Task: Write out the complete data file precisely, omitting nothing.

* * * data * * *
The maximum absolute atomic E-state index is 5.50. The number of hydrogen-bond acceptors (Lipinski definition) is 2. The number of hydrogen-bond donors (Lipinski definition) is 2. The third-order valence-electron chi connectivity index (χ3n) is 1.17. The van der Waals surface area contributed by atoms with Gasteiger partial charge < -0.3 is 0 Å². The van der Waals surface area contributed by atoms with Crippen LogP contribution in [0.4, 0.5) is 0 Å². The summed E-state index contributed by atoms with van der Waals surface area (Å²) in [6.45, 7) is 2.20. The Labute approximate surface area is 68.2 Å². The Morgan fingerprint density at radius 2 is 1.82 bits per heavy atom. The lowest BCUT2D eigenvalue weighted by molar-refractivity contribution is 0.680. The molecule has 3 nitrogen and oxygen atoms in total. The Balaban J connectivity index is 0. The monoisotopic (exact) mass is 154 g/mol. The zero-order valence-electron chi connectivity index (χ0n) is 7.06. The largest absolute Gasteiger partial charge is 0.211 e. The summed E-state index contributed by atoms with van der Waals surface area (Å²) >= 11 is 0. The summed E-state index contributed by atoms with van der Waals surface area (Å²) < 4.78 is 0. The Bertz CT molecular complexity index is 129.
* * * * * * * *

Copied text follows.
The maximum absolute atomic E-state index is 5.50. The number of hydrogen-bond acceptors (Lipinski definition) is 2. The number of hydrogen-bond donors (Lipinski definition) is 2. The third-order valence-electron chi connectivity index (χ3n) is 1.17. The van der Waals surface area contributed by atoms with Gasteiger partial charge < -0.3 is 0 Å². The van der Waals surface area contributed by atoms with Crippen LogP contribution in [0.4, 0.5) is 0 Å². The summed E-state index contributed by atoms with van der Waals surface area (Å²) in [6.45, 7) is 2.20. The Labute approximate surface area is 68.2 Å². The Morgan fingerprint density at radius 2 is 1.82 bits per heavy atom. The lowest BCUT2D eigenvalue weighted by molar-refractivity contribution is 0.680. The molecule has 3 nitrogen and oxygen atoms in total. The Balaban J connectivity index is 0. The monoisotopic (exact) mass is 154 g/mol. The zero-order valence-electron chi connectivity index (χ0n) is 7.06. The largest absolute Gasteiger partial charge is 0.211 e. The summed E-state index contributed by atoms with van der Waals surface area (Å²) >= 11 is 0. The summed E-state index contributed by atoms with van der Waals surface area (Å²) < 4.78 is 0. The Bertz CT molecular complexity index is 129.